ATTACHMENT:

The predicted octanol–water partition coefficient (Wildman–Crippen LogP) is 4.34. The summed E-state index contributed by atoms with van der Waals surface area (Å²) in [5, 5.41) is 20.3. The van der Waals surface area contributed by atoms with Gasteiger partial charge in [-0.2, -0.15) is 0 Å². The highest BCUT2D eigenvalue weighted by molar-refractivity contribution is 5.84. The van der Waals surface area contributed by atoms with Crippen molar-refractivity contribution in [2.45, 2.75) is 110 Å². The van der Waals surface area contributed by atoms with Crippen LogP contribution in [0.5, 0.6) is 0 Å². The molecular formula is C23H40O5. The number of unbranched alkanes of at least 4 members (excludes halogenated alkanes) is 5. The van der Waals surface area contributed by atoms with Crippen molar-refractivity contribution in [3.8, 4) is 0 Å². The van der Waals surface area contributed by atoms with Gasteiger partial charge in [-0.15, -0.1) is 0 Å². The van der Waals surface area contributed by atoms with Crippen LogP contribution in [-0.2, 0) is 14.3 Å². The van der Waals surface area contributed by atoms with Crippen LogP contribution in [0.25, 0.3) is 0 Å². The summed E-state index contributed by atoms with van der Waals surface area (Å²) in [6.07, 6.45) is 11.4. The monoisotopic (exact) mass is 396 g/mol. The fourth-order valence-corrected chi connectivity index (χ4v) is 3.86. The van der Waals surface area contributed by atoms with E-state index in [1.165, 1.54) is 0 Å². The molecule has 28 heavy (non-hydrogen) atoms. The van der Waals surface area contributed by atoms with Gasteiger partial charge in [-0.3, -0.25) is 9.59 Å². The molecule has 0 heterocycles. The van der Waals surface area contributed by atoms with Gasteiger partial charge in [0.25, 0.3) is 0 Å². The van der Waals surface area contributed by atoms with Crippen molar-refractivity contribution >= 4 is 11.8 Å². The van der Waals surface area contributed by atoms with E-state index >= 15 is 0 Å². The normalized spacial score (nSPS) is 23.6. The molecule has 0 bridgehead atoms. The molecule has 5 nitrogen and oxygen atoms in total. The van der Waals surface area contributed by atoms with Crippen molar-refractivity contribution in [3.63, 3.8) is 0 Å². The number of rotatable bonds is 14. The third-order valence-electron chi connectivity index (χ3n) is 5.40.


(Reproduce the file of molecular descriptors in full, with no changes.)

The predicted octanol–water partition coefficient (Wildman–Crippen LogP) is 4.34. The summed E-state index contributed by atoms with van der Waals surface area (Å²) in [5, 5.41) is 20.3. The van der Waals surface area contributed by atoms with Gasteiger partial charge in [-0.2, -0.15) is 0 Å². The highest BCUT2D eigenvalue weighted by molar-refractivity contribution is 5.84. The van der Waals surface area contributed by atoms with Crippen molar-refractivity contribution in [2.45, 2.75) is 110 Å². The van der Waals surface area contributed by atoms with Crippen LogP contribution in [0.5, 0.6) is 0 Å². The molecular formula is C23H40O5. The number of unbranched alkanes of at least 4 members (excludes halogenated alkanes) is 5. The van der Waals surface area contributed by atoms with Crippen molar-refractivity contribution in [3.8, 4) is 0 Å². The van der Waals surface area contributed by atoms with Gasteiger partial charge in [-0.15, -0.1) is 0 Å². The van der Waals surface area contributed by atoms with Crippen LogP contribution in [-0.2, 0) is 14.3 Å². The van der Waals surface area contributed by atoms with Crippen LogP contribution in [0.25, 0.3) is 0 Å². The summed E-state index contributed by atoms with van der Waals surface area (Å²) in [6.07, 6.45) is 11.4. The monoisotopic (exact) mass is 396 g/mol. The fourth-order valence-corrected chi connectivity index (χ4v) is 3.86. The van der Waals surface area contributed by atoms with E-state index in [1.165, 1.54) is 0 Å². The molecule has 28 heavy (non-hydrogen) atoms. The van der Waals surface area contributed by atoms with Gasteiger partial charge in [-0.3, -0.25) is 9.59 Å². The molecule has 0 heterocycles. The van der Waals surface area contributed by atoms with Gasteiger partial charge in [0.25, 0.3) is 0 Å². The van der Waals surface area contributed by atoms with Crippen molar-refractivity contribution >= 4 is 11.8 Å². The van der Waals surface area contributed by atoms with E-state index >= 15 is 0 Å². The normalized spacial score (nSPS) is 23.6. The molecule has 0 bridgehead atoms. The molecule has 5 nitrogen and oxygen atoms in total. The van der Waals surface area contributed by atoms with Crippen molar-refractivity contribution in [3.63, 3.8) is 0 Å². The number of rotatable bonds is 14. The third-order valence-electron chi connectivity index (χ3n) is 5.40.